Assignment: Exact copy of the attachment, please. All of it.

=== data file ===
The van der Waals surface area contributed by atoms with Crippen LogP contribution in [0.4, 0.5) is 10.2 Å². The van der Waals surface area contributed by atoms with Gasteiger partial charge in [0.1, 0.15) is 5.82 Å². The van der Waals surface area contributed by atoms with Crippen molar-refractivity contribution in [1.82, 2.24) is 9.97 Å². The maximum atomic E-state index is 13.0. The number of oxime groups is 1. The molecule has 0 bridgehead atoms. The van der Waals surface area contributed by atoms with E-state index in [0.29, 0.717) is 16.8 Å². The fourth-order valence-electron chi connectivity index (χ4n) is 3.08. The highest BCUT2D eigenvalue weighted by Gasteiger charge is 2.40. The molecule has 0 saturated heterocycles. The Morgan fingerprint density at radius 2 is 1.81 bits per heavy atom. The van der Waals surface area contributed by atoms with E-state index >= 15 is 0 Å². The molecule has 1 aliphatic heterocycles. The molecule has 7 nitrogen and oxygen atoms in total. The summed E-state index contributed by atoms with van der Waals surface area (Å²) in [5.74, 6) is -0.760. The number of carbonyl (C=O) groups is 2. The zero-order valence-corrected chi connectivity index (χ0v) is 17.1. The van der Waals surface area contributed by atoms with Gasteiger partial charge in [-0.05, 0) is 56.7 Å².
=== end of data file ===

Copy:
The van der Waals surface area contributed by atoms with Crippen LogP contribution in [0.4, 0.5) is 10.2 Å². The van der Waals surface area contributed by atoms with Gasteiger partial charge in [0.1, 0.15) is 5.82 Å². The van der Waals surface area contributed by atoms with Crippen molar-refractivity contribution in [1.82, 2.24) is 9.97 Å². The maximum atomic E-state index is 13.0. The number of oxime groups is 1. The molecule has 0 bridgehead atoms. The van der Waals surface area contributed by atoms with E-state index in [0.29, 0.717) is 16.8 Å². The fourth-order valence-electron chi connectivity index (χ4n) is 3.08. The highest BCUT2D eigenvalue weighted by Gasteiger charge is 2.40. The molecule has 0 saturated heterocycles. The Morgan fingerprint density at radius 2 is 1.81 bits per heavy atom. The van der Waals surface area contributed by atoms with E-state index >= 15 is 0 Å². The molecule has 1 aliphatic heterocycles. The molecule has 7 nitrogen and oxygen atoms in total. The summed E-state index contributed by atoms with van der Waals surface area (Å²) in [5.74, 6) is -0.760. The number of carbonyl (C=O) groups is 2. The zero-order valence-corrected chi connectivity index (χ0v) is 17.1. The van der Waals surface area contributed by atoms with Gasteiger partial charge in [-0.05, 0) is 56.7 Å².